By Marc Fawcett-Atkinson, Local Journalism Initiative Reporter, National Observer
Paul van Westendorp, B.C.’s top beekeeper, will be busy this summer searching for and destroying the subterranean nests of the Asian giant hornet.
First detected in the province three years ago, the predator can devastate bees and pollinators, and the crops that depend on them. They have since been seen in B.C. and neighbouring Washington state, sightings that triggered an all-out effort by authorities and impassioned citizens to trace and eradicate the hornets. That work will continue this year, both jurisdictions announced last week.
But finding the nests is no simple task. Van Westendorp and his team will be searching in the Fraser Valley and on Vancouver Island, covering an area several times the size of Vancouver that is filled with forests and farms. And it’s possible none exist — no nests have been found in B.C. since 2019.
“They are ground nesters, they like maritime forest habitat and fairly dense vegetative forest floor in which they can hide (their nests) quite well,” he said. “And under the best of circumstances … this is never going to be a common animal, a common sighting.”
That’s because the roughly inch-and-three-quarters-long wasps are an apex predator and play a similar ecological role as lions in the Serengeti or polar bears in the Arctic. Their voracious, high-protein diets mean they will never be widespread. But they can still wreak havoc, he said, overpowering honeybee colonies and harvesting their larvae to feed the hornets’ young.
That can be devastating for beekeepers, as these attacks typically occur in late August or September and can make it impossible for their colonies to rebuild before winter. Otherwise, they don’t pose much risk to humans despite their size, inaccurate, and sometimes racist characterization as “murder hornets” by several North American media outlets, including the New York Times, he said.
“A Hollywood image has been created about these `murder hornets’ as if there are marauding hordes of these things flying around the countryside seeking victims, (but that’s) just not the way it works. They are generally after insect prey — that is their mission in life … they don’t bother us at all” unless we disturb their nest, he explained.
That’s unlikely. So far, two nests have been found — and destroyed — in North America, one on Vancouver Island in 2019 and another in Washington state last year.
The hornets have otherwise only been seen a handful of times, flying alone or in small groups. Maps of these sightings placed over information about the hornets’ possible habitat information and range are the only clues van Westendorp and his U.S. counterpart — Sven-Erik Spichiger, Washington state’s managing entomologist — have to go on.
Which is why they wanted people to help.
“We went out on a limb and said we want to tackle this mostly with citizen scientists, (then) focus on the areas that we know we have a problem with paid personnel,” explained Spichiger.
Last year, the Washington State Department of Agriculture developed an easy-to-build trap for the wasps and encouraged people across Washington to install them and report any sighting of the giant hornets. B.C. has a similar approach, but has promoted it less aggressively and focused heavily on collaborations with the province’s apiarists. The response was stunning — and likely enhanced by the pandemic, Spichiger said.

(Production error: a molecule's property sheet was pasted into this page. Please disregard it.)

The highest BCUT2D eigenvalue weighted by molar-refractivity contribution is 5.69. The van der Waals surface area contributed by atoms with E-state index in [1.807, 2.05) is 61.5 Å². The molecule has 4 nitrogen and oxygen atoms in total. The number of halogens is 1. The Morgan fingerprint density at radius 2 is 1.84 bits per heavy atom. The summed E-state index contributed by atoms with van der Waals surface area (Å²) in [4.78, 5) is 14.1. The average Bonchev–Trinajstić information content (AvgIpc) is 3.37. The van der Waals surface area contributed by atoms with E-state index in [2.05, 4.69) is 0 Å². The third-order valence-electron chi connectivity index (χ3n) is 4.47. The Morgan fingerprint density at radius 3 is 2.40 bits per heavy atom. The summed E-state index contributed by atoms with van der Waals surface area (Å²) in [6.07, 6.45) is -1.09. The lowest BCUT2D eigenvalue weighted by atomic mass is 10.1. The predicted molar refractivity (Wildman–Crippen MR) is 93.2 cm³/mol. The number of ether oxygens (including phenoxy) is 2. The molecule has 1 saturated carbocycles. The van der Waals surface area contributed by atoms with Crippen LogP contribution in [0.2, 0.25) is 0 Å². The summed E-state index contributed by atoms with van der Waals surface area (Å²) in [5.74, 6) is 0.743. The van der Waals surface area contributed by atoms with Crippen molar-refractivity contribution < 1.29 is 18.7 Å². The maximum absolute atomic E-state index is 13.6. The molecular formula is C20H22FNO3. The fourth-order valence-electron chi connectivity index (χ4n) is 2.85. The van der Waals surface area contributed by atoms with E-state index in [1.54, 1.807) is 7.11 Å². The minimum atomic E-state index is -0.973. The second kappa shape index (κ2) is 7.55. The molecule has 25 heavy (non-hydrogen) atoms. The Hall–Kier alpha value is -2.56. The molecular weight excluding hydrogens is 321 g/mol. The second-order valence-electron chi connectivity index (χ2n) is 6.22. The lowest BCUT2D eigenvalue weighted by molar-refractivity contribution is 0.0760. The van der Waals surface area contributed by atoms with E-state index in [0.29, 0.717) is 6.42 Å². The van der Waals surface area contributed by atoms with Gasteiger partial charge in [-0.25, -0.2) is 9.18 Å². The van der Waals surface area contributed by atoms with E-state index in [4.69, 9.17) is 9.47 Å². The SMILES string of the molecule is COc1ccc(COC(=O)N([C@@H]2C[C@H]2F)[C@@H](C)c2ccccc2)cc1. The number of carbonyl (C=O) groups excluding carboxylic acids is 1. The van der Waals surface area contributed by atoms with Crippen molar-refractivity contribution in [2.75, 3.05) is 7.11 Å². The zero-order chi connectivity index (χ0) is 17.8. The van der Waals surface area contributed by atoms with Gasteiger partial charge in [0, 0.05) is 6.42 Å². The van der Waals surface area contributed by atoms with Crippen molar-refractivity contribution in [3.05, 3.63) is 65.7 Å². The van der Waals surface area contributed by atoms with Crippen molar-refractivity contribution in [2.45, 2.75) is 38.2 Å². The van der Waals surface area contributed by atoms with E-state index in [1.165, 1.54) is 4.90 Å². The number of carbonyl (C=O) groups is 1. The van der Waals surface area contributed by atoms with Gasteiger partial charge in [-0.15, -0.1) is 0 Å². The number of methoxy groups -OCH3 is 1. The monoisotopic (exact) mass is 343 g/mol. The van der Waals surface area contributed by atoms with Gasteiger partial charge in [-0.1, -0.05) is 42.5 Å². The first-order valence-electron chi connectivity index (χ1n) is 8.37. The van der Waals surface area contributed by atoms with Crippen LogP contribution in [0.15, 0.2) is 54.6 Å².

“We had over 1,200 people volunteer their time and money to make their traps and run them … (and) the media attention was unbelievable for this — nothing in my career has captivated the public as much as this,” he explained. “We were sheltering in place, because of COVID-19. A lot of folks had nothing to do but go on the internet, and this was something you could do to help last year.”
That passion to help ended up spreading around the world faster than COVID-19. The team received so many calls about possible wasp sightings across the Americas, Europe, and Africa, they eventually had to specify only Washington state residents were eligible to call the agency’s tip line.
“Boy, we were overwhelmed,” he reflected. “The news stories went viral. Eventually, we altered from doing single interviews to doing press conferences, and that finally put some order to the chaos.”
Spichiger doesn’t expect the global spotlight will shine on their efforts this year, but he’s not worried: Hundreds of citizen scientists and beekeepers on both sides of the international border have said they plan to continue tracking the wasps. That could make it far easier to find and eradicate any nests.
“The hope is that if there is a nest somewhere and the traps are out there, we will be able to do some clustered sightings, on which basis we will then hopefully go with a ground crew and look underneath every bush in the target area,” said van Westendorp.
Those efforts will hopefully be enough to eradicate the wasps entirely, he said. That will not only protect bees in the Pacific Northwest, but also prevent them from migrating and expanding their range south into Oregon and even California. Both states have major agricultural industries and those farms rely heavily on pollinators, which could be at risk if the invasive hornets became widespread.
“That’s the million-dollar question. And even if we are successful (in B.C.), the question is: Will Washington state be? They face a lot of challenges and have a more established environment for these hornets than we do,” he explained.
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